querelles des femmes: basically arguments about women. Male debates were often a carryover from Medieval times and were mostly negative. Men needed to “control women”. Females emphasized that education was the key to enabling a women to succeed in the world. (see pg. 462)

Rene Descartes- one of the primary figures in the Scientific Revolution; claiming to use reason as his sole guide to truth, Descartes posited a sharp distinction between mind and matter; has been called the father of modern rationalism; His books were placed on the Papal Index of Forbidden books and condemned by many Protestant theologians; the split between mind and matter, and between mind and body, had devaststating implications not only for traditional religious views of the universe but also for how Westerners viewed themselves. Discourse on Method- the separation of mind and matter. (See page 464) "I think therefore I am"- first principle of philosophy that Descartes was seeking Descartes' deductive method- proposed a different approach on the scientific method. He emphasized the deduction of mathematical logic, as was explained int eh discourse on method. Scientific Method- proper means to examine and understand the physical realm. This development of a scientific method was crucial to the evolution of science in the modern world; was valuable in answering HOW something works Francis Bacon's inductive method- Rather than beginning with the assumed first principles from which logical conclusions could be deduced, he urged the scientists to proceed from the particular to the general. From carefully organized experiments and thorough, systematic observations, the correct generalizations could be developed. "to conquer nature in action"- the control and domination of nature became a central proposition of modern science and the technology that accompanied it Benedict de Spinoza's pantheism- (1632- 1677) god did not just create the universe; he was the universe. He thought that humans and nature were very much a part of god. The failure to understand God had led to many misconceptions- for one, that nature exists only for ones use. Spinoza also claimed that natural disasters and such were happening because God was angry at something humans had done….etc. Ethics Demonstrated in the Geometrical Manner- book about Spinoza’s philosophy of pantheism; God was not simply the creator of the universe, he was the universe; all that is in God and nothing can be apart from god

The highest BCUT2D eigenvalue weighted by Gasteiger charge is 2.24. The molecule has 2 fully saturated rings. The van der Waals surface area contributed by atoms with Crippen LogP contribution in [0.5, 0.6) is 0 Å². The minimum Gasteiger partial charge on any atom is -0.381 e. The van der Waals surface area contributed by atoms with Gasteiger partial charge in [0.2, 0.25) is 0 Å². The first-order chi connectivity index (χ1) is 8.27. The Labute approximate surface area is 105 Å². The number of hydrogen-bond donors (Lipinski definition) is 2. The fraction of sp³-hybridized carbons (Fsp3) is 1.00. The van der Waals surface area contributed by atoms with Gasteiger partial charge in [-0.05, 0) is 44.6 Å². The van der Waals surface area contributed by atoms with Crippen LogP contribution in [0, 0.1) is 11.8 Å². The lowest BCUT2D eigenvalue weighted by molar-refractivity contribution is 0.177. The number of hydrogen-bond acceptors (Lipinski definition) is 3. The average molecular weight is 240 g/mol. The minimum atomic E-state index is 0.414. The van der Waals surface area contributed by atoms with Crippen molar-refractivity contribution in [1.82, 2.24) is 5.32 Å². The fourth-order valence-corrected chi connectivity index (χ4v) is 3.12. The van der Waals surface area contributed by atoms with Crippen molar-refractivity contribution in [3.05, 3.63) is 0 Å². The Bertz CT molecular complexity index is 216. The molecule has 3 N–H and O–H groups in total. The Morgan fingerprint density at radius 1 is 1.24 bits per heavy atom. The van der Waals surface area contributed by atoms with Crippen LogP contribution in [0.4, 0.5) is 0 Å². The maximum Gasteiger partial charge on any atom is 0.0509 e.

Blaise Pascal- he was a French scientist who sought to keep science an religion united. He was a brilliant mathematician and was a very abstract thinker as well. Pensees- In Pascal’s pensees he tried to convert rationalists to Christianity by appealing to both their reason and their emotions English Royal SocietyFrench Royal Academy of Sciences- received abundant state support and remained under government control, its members were appointed and paid salaries by the state; focused their primary interests on theoretical work in mechanics and astronomy; forced to continue its practical work to benefit both the king and the state Journal des Savants Philosophical Transactions-